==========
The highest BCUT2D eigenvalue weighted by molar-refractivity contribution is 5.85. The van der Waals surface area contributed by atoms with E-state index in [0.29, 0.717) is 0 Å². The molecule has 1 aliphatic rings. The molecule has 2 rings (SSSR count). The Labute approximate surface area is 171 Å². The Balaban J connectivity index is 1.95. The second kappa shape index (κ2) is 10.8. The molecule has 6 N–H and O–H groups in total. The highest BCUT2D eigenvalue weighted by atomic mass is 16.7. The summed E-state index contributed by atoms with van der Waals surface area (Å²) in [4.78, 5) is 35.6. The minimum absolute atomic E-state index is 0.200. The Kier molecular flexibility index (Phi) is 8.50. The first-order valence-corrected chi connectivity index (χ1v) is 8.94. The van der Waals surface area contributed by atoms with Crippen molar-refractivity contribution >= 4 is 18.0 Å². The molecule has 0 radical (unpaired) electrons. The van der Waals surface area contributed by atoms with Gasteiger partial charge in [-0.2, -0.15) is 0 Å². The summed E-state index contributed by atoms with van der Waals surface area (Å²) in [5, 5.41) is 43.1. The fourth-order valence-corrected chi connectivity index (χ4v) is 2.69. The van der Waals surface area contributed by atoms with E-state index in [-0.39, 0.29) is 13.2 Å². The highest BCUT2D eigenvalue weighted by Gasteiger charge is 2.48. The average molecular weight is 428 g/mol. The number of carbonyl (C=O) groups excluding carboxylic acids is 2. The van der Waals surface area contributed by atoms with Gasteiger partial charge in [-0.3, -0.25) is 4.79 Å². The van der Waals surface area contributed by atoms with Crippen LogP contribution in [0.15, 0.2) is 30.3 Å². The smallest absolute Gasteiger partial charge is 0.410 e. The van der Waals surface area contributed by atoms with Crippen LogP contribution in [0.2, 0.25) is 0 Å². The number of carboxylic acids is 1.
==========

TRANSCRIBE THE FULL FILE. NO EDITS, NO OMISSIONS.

The highest BCUT2D eigenvalue weighted by molar-refractivity contribution is 5.85. The van der Waals surface area contributed by atoms with E-state index in [0.29, 0.717) is 0 Å². The molecule has 1 aliphatic rings. The molecule has 2 rings (SSSR count). The Labute approximate surface area is 171 Å². The Balaban J connectivity index is 1.95. The second kappa shape index (κ2) is 10.8. The molecule has 6 N–H and O–H groups in total. The highest BCUT2D eigenvalue weighted by atomic mass is 16.7. The summed E-state index contributed by atoms with van der Waals surface area (Å²) in [4.78, 5) is 35.6. The minimum absolute atomic E-state index is 0.200. The Kier molecular flexibility index (Phi) is 8.50. The first-order valence-corrected chi connectivity index (χ1v) is 8.94. The van der Waals surface area contributed by atoms with Crippen molar-refractivity contribution >= 4 is 18.0 Å². The molecule has 0 radical (unpaired) electrons. The van der Waals surface area contributed by atoms with Gasteiger partial charge in [-0.2, -0.15) is 0 Å². The summed E-state index contributed by atoms with van der Waals surface area (Å²) in [5, 5.41) is 43.1. The fourth-order valence-corrected chi connectivity index (χ4v) is 2.69. The van der Waals surface area contributed by atoms with E-state index in [-0.39, 0.29) is 13.2 Å². The highest BCUT2D eigenvalue weighted by Gasteiger charge is 2.48. The average molecular weight is 428 g/mol. The number of carbonyl (C=O) groups excluding carboxylic acids is 2. The van der Waals surface area contributed by atoms with Gasteiger partial charge in [-0.3, -0.25) is 4.79 Å². The van der Waals surface area contributed by atoms with Crippen LogP contribution in [0.15, 0.2) is 30.3 Å². The smallest absolute Gasteiger partial charge is 0.410 e. The van der Waals surface area contributed by atoms with Crippen LogP contribution in [0.2, 0.25) is 0 Å². The number of carboxylic acids is 1.